Surabhi's Journey From Ramp Walk to Kollywood

Delhi-based Surabhi talks about the exhaustive rehearsals she had to take to transform herself into a South Indian college girl.

Published: 03rd December 2013 11:13 AM  |   Last Updated: 03rd December 2013 11:16 AM   |  A+A-

New Delhi-based Surabhi, who is debuting in Ivan Vera Madhiri ((IVM), produced by Thirrupathy Brothers and UTV Motion Pictures, couldn’t have asked for more.  “It was my dream to become an actor. But I never imagined such  a wonderful launch — with such big banners, a successful hero like Vikram Prabhu and a hit director like M Saravanan of Engeyum Eppodhum fame,” says Surabhi during a chat with CE.

The actor, who pursued a bachelors degree in Fine Arts from the Delhi College of Arts, even took an acting course in order to prepare herself for a career in films. “I underwent a workshop by Barrie John and Manoj Bajpai at the Imago Acting School,  even as I did some modelling. It was one such modelling assignment that led me to the South,” recalls Surbhi. She attended the audition of IVM in Chennai and discloses, “I had to recite pages of dialogues in Tamil. They liked my lip sync and felt that I was suitable for the South Indian look they had in mind for the character.”

However, she attended month -long rehearsals and workshop conducted for her by Saravanan. The results were heartening for her. “On the first day of shoot, I had a scene at the police station with the hero. I was thrilled when the director complimented me when I gave my shot in one take. Saravanan gave me a high five and said ‘You’ve become an actor now!’” she says. The challenging moments were when she  had to do running scenes while handling a baby and ride a scooty with the perfect timing that was needed for the shot.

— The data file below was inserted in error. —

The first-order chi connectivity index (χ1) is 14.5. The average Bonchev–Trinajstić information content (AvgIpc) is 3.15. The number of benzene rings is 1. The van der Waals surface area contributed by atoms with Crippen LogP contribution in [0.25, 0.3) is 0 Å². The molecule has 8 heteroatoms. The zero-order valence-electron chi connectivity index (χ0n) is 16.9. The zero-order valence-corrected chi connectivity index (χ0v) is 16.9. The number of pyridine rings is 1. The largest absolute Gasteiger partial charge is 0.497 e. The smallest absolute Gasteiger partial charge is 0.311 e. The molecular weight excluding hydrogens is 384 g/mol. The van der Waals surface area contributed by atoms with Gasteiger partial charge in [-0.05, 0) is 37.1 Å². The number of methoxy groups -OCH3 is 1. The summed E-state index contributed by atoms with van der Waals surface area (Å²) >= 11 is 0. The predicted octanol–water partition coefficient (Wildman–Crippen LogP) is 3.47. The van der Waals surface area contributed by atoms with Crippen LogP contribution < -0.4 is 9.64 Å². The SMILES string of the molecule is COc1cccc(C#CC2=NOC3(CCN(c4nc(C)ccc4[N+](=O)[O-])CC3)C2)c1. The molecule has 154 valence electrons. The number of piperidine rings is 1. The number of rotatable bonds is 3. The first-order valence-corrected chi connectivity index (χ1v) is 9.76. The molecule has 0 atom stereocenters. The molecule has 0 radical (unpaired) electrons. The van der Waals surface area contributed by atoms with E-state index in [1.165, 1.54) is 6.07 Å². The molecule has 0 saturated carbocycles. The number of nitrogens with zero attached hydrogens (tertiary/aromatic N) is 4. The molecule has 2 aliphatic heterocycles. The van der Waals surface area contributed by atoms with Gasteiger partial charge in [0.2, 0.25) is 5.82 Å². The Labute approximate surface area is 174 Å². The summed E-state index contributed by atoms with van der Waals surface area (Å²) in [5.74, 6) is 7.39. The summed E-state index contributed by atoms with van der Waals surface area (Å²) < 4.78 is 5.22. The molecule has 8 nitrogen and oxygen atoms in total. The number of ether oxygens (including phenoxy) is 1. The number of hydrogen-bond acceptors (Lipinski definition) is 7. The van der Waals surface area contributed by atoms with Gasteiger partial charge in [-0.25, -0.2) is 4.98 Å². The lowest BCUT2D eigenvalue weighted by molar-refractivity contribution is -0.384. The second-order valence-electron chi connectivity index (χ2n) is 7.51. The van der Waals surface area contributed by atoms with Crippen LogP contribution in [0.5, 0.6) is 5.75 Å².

Surabhi plays Malini, a homely sweet college girl, who is close to her family, much like she is in real life.  About Vikram Prabhu, she says, “He helped me a lot with the dialogues. He’s very down-to-earth. But he’s also a prankster and would keep us in splits with his jokes.”

One of the highlights for her during this project, was meeting A R Murugadoss, who had produced Saravanan’s debut film. “I met him during the dialogue rehearsal workshop.  He  gave me tips on how to pick up my Tamil by making more friends here and by speaking the language often. I told him ‘Sir, when are you making Ghajini 2? I hope you’ll cast me in it!’” she said with a smile.

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